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CT in ATL
06-09-2004, 03:12 PM
I know about the book 75-year rule. But say I want to write a screenplay about a period in my life. I'm the main character, but my family, friends, and work acquaintences are also in it. Do I need written permission from them in the form of "rights?" What form does this take?

What about writing something about someone I know and their specific situation, BUT I base my "fictional" screenplay on those events? There's a group of people I know who did something very specific - but rather than go on a fact-finding mission, I just think the IDEA would make a great movie. Can I make up all the particulars, change the names and venue (even though they'll be the same *types* of people and venue in the screenplay)? And then, do I need some sort of permission?

Thanks.

LaTaGu
06-20-2004, 11:17 AM
Basically, there are two things you have to worry about: (1) copyright and (2) defamation, and other privacy torts.

People have rights to their own stories. If you have a story that you can tell about yourself, that can be used for a movie or book, you have a copyright in that story that needs to be assigned to the person exploiting the story. For many public figures, you don't need to sit down with them and hear their story to write a story about them, so you wouldn't need a copyright assignment to write their stories (and since they're public figures, defamation isn't a big problem either--more on that in a second). So, basically, if you're just writing about people and forming stories around public facts, you don't need the copyright assignment. But if you're interviewing people for more than just facts -- you're interviewing them in order to get a full, narrative arc, then you need them to assign you the right to their story.

The second concern is defamation (and other privacy-related torts). If you include anyone in your story who is disclosing private details about their lives, or who is identifiable, and who isn't a public figure, you're going to be extremely interested in getting that person to sign some kind of release so that they can't hold up your film in costly litigation (no matter how weak the claims are). You'd rather argue in court about contract validity (which is simple) rather than about whether the person has actually been defamed or misrepresented or their privacy has been violated (gray areas). Usually a release will also include a copyright assignment just so there's no question that a contribution, no matter how trivial, belongs to you. But, realize that side characters offering only facts and not a narrative in an of themselves, are not providing copyright material.

Incidentally, dead people and their families can't sue for defamation. So you can lie about a person after he or she dies, but not before. Estates do have a right to use their images (Dean, Monroe) in commerce in CA. So you can't use a dead person to endorse a product without licensing the trade mark in the name or image, but that's a different matter.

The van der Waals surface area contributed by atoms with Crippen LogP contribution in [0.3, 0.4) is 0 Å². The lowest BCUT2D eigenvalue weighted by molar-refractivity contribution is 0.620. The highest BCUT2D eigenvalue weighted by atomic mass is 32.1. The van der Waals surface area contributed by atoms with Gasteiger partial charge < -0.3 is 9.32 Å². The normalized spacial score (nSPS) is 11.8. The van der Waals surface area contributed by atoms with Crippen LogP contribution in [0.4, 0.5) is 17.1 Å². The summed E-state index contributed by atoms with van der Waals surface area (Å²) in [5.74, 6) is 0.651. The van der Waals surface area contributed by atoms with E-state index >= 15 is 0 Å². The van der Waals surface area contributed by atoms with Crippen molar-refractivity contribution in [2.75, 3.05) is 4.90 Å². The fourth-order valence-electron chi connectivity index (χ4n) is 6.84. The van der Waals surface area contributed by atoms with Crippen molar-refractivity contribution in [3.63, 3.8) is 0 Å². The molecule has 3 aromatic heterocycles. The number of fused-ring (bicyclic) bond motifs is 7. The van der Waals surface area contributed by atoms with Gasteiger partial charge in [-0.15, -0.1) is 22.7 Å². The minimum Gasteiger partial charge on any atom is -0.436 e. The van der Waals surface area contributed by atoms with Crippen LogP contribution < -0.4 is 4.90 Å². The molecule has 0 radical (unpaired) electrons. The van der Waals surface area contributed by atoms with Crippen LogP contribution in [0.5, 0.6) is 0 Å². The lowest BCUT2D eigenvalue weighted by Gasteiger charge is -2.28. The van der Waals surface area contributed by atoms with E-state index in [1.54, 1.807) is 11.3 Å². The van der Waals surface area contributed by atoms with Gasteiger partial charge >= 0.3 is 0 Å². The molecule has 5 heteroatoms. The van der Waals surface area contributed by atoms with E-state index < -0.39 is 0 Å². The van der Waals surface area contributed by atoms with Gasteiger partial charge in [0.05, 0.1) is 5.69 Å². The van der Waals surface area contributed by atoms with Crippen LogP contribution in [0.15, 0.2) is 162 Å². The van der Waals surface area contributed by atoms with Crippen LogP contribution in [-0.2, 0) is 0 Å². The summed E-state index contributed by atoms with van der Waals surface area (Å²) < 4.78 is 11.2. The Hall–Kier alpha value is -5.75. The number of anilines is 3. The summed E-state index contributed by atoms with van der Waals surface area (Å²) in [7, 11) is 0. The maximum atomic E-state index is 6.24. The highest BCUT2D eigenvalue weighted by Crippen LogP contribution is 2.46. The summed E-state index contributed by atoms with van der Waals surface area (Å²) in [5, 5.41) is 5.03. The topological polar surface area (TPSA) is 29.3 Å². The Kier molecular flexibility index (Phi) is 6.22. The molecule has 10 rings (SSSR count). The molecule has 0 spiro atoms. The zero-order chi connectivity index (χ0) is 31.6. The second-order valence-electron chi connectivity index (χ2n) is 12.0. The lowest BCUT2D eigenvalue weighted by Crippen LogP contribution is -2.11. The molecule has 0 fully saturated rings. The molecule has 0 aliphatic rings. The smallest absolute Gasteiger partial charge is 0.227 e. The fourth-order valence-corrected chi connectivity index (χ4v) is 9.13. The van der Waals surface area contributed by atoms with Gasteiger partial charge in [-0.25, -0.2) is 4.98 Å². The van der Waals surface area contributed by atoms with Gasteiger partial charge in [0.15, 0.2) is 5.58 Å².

Regardless of whether you're getting a copyright assignment or protecting yourself from defamation, you can always enter into an agreement with someone to be the only one with whom they'll cooperate to write a life story. That agreement will include a copyright assignment and waivers regarding defamation, but it will also include warranties about agreeing only to cooperate with you, and will give you other exclusive rights beyond copyright.

CT in ATL
06-23-2004, 03:08 PM
LaTaGu, thank you!

Sounds like my snippet of my own life story will be touchy, but the one about the situation I know (where names and places can be changed) - if I make up the details - is doable.

Thanks again! You must be a lawyer.

LaTaGu
06-23-2004, 07:24 PM
That sounds about right. There's not copyright in ideas, and if you can't identify real people from your story, there isn't really a problem with defamation. (That won't stop them from suing you, but they're unlikely to win.)

If you do sell your script, by the way, your copyright assignment will include a warranty that you own all the rights in the work you're selling. Make sure that you disclose to the purchaser (in writing) the source of the story just to be safe. Their lawyers will tell you that it's OK, I'm sure. But you don't want them suing you for breach of that warranty if they get sued.

As for that other story -- your own biography, where real, living people are identified, but you don't need them to tell you copyrightable stories in order to write yours -- since the real people are identifiable, you do have to worry about them suing you, and a production company would probably want releases from them (and, again, your copyright assignment to the production company will warranty that your script doesn't defame anyone or violate anyone's privacy or rights of publicity, etc., so you can't get away with not getting your ducks in a row).

My impression is that writers deal with this by creating fictional composite characters. Unless you're really famous, people won't care if the characters in your life story are real or fictional, so you could be the only real person, and then you can combine others into fictional characters.